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Come On! Feel The Illinoise!

This past Sunday I had the pleasure of traveling to Illinois for work. When most Americans conjure up an image of the Land of Lincoln, or the Prairie State, it includes one of two things: Chicago or corn. Indeed, I was able to see both of those on my trip. Beginning on Sunday night, a colleague and I flew from Queens, NY to Chicago, IL.

From the international airport, we hopped on a moral rural connecting flight to Peoria, IL. Peoria is actually the oldest European settlement in Illinois, founded in 1691 by a French explorer. There is an ongoing understanding of  Peoria as the archetypical example of middle American culture. Indeed, the place becomes referenced in pop culture often as a stand-in for Anywhere, USA.  This filler place name is considered the representative of mainstream taste, hence the bromide “Will it play in Peoria?”

“The sound of the engines and the smell of the grain / We go riding on the abolition grain train / Steven A. Douglas was a great debater / But Abraham Lincoln was the great emancipator.” – Sufjan Stevens, Decatur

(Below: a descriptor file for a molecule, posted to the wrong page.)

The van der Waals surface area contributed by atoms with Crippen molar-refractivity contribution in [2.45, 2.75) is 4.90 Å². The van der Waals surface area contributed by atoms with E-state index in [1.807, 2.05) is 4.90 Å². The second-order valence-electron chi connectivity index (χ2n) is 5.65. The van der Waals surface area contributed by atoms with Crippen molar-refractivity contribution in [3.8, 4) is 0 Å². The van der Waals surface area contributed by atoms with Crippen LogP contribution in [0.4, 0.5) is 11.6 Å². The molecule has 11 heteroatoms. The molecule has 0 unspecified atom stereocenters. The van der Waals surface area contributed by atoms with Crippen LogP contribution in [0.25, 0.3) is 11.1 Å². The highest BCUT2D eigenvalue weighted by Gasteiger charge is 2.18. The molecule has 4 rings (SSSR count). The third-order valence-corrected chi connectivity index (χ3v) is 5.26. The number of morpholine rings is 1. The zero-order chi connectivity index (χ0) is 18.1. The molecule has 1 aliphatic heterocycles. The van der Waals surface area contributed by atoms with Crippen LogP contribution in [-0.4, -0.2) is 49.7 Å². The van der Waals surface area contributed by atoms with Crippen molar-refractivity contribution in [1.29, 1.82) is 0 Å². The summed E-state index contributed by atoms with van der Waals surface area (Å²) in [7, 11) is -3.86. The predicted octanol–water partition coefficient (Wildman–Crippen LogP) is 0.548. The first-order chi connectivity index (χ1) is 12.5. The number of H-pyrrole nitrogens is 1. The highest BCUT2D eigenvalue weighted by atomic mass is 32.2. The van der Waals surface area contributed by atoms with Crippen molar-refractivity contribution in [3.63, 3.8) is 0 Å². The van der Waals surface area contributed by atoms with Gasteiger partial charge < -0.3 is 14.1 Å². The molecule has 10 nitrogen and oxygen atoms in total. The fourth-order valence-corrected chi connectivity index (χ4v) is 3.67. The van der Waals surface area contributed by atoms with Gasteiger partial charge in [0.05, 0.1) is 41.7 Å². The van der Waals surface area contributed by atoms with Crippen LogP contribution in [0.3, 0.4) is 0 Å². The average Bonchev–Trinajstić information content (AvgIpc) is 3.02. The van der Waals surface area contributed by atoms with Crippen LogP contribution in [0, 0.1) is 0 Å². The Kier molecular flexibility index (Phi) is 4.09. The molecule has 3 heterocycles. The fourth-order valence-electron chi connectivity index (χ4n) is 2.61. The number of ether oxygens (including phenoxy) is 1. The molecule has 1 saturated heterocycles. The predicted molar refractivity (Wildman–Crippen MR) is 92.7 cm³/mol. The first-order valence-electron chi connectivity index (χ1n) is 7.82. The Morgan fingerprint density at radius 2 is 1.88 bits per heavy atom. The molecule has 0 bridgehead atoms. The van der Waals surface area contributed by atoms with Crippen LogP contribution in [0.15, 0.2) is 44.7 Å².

Finally, from the archetypal town, we rented a car and drove an additional hour to Galesburg, IL. Although small, and certainly rural, Galesburg has some key pieces of American history: the birthplace of esteemed poet and three-time Pulitzer Prize winner, Carl Sandburg; the site of the fifth Lincoln-Douglas debate, on a temporary speaker’s platform attached to Knox College’s Old Main building on October 7, 1858; and a smattering of railroad and baseball history. Quintessential Americana. 

The land of open skies, steel, corn and brick.

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Betsy Ross

In honor of this past Fourth of July weekend, and also to pay homage to my hometown of Philadelphia, Pennsylvania, I bring you a series of items inspired by our most patriotic seamstress. Although there is a bit of controversy regarding who exactly did make the first flag for the, then new, United States of America, I blissfully work under the assumption of Betsy Ross as the creator of our Stars & Stripes.

No one does quirky Americana quite like Tommy Hilfiger